In Potok’s novels the characters’ interactions with the secular world help them define themselves. His novel The Chosen ?teaches the fact that certain things may happen in your life, and from there on out, you’re changed forever. A new outlook, a new perspective? ([emailprotected]). Danny Saunders is both the protagonist and the antagonist of the story; the novel s about his struggle to accept his Hasidic upbringing, which conflicts with his study of Sigmund Freud (PinkMonkey.com). Freud did not believe in a supernatural; with no supernatural, Freud says, religion is an ?infantile delusion of the species which we all ought to outgrow? (qtd. Potok 3). Danny’s community has always been centered on religion. Should he disregard everything Freud teaches, or should he accept the fact that everything he ever knew was false, that his entire world was a sham? Danny eventually embraces Freud’s view of man but not his view of religion. This struggle serves as the catalyst for Danny’s chrysalis from youth to adulthood (Potok 3). Reuven helps Danny reconcile his feelings about Freud with his Hasidic upbringing. During the course of the novel the boys both have to choose their career; the novel is about ?finding one’s place in the world rather than letting it be assigned by others (Stanbro). Danny and Reuven ?must choose for themselves which elements to retain and which to reject from their traditions? (Stanbro). The novel is ?about learning to take different positions. It is about the importance of interaction with our problems? (greglor). Reuven and Danny initially become good friends because of an accident in a baseball game. The baseball games were advocated primarily by the English teachers:
To the rabbis who taught in the Jewish parochial schools, baseball was an evil waste of time, a spawn of the potentially assimilationist English portion of the yeshiva day. But to the students of most of the parochial schools, an inter-league baseball victory had come to take on only a shade of less significance than a top grade in Talmud, for it was an unquestioned mark of one’s Americanism, and to be counted a loyal American had become increasingly important to us during these last years of the war (The Chosen 12).
Danny and Reuven would never have become friends if they had stayed within their communities; they only came to know each other through a ?potentially assimilationist? activity. Both boys grew to maturity because their friendship introduced them to experiences outside of their childhood communities.
Chaim Potok’s books often focus on the pain characters cause themselves and their communities when they choose to embrace the secular world rather than Orthodox or Hasidim Judaism ([emailprotected]). The Chosen begins with Reuven Malther being injured in a baseball game. His assailant is Danny Saunders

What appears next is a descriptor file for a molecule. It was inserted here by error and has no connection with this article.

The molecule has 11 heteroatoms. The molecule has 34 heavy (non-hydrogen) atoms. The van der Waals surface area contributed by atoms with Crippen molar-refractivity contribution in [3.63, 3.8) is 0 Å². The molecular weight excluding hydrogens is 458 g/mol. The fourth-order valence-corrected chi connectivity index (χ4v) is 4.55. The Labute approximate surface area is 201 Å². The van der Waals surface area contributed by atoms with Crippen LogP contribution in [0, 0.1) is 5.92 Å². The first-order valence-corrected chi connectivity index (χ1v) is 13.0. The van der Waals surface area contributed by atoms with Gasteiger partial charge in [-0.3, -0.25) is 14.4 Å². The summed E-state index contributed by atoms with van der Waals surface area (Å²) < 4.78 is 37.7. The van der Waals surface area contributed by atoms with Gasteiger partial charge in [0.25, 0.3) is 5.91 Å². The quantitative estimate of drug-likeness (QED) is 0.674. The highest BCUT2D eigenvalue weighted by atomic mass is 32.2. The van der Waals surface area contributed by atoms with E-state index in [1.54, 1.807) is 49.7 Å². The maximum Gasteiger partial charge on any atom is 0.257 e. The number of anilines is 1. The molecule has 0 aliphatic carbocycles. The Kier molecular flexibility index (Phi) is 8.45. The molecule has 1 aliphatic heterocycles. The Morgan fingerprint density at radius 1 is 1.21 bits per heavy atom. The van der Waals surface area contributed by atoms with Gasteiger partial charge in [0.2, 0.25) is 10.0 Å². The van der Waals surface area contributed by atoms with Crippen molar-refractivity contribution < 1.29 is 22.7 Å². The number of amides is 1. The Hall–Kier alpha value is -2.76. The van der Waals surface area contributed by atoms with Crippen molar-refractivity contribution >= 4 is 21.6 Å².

who is driven to violence by his pent-up torment, who feels imprisoned by the tradition that destines him to succeed his awesome father in an unbroken line of Hasidic rabbis, while his own restless intelligence is beginning to reach out into the forbidden areas of secular knowledge (The Chosen: Synopsis).
In The Chosen, Potok contrasts Reuven Malther, who was raised to think for himself, with Danny Saunders, who was raised to accept his father’s Hasidic ideologies (PinkMonkey.com). Both boys choose a path different from what their fathers would have preferred: Danny Saunders becomes a psychologist, and Reuven a rabbi. Danny’s choice to become a psychologist, however, is much harder than Reuven’s choice to become a rabbi because Danny’s culture has taught him that the will of the community is more important than the will of the individual (PinkMonkey.com). David Malther, because he is a teacher and a scholar, is more open to secular ideas and is willing to let his son choose his career. Reb Saunders, on the other hand, has always tried to protect his community from what he sees as the impurities of the world (Young); the idea that his eldest son would choose to be a psychologist, a secular profession, rather than a rabbi is disgraceful to him. Reb Saunders is tormented by his son’s brilliance:
The master of the Universe blessed me with a brilliant son. And he cursed me with all the problems of raising him ? When my Daniel was four years old, I saw him reading a story from a book ? about a poor Jew and his struggles to get to Eretz Yisroel before he died. Ah, how the man suffered! And my Danny enjoyed the story ? he realized for the first time what a memory he had! (The Chosen 263-264).
To Reb Saunders, compassion is more important than intelligence. His son, however, is plagued with a mind so brilliant that he cannot have a soul as compassionate as his father would like.
Chaim Potok’s two most famous novels, The Chosen and My Name is Asher Lev, both focus on a brilliant son who chooses a career in the secular world, much to the disappointment of their fathers. These books, in addition to The Book of Lights and In the Beginning, also focus on the problem of Jewish assimilation into mainstream American culture. Chaim Potok’s novels are distinctly Jewish yet contain universal themes that apply to everyone, regardless of ethnic background.